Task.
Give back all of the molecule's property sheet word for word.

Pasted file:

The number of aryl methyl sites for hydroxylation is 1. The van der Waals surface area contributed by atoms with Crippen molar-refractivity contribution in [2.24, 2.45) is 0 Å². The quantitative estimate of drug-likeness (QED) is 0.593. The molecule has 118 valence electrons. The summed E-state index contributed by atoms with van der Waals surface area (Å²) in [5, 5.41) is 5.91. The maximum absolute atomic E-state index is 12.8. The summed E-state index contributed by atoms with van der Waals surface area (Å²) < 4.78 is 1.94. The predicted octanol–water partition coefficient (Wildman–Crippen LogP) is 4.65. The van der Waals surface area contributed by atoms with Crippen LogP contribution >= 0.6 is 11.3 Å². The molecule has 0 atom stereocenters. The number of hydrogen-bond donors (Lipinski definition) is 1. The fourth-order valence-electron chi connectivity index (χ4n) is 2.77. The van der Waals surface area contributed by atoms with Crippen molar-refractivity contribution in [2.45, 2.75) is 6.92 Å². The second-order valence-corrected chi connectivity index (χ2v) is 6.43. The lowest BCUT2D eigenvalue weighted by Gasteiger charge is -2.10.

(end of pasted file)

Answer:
The number of aryl methyl sites for hydroxylation is 1. The van der Waals surface area contributed by atoms with Crippen molar-refractivity contribution in [2.24, 2.45) is 0 Å². The quantitative estimate of drug-likeness (QED) is 0.593. The molecule has 118 valence electrons. The summed E-state index contributed by atoms with van der Waals surface area (Å²) in [5, 5.41) is 5.91. The maximum absolute atomic E-state index is 12.8. The summed E-state index contributed by atoms with van der Waals surface area (Å²) < 4.78 is 1.94. The predicted octanol–water partition coefficient (Wildman–Crippen LogP) is 4.65. The van der Waals surface area contributed by atoms with Crippen LogP contribution >= 0.6 is 11.3 Å². The molecule has 0 atom stereocenters. The number of hydrogen-bond donors (Lipinski definition) is 1. The fourth-order valence-electron chi connectivity index (χ4n) is 2.77. The van der Waals surface area contributed by atoms with Crippen molar-refractivity contribution in [2.45, 2.75) is 6.92 Å². The second-order valence-corrected chi connectivity index (χ2v) is 6.43. The lowest BCUT2D eigenvalue weighted by Gasteiger charge is -2.10.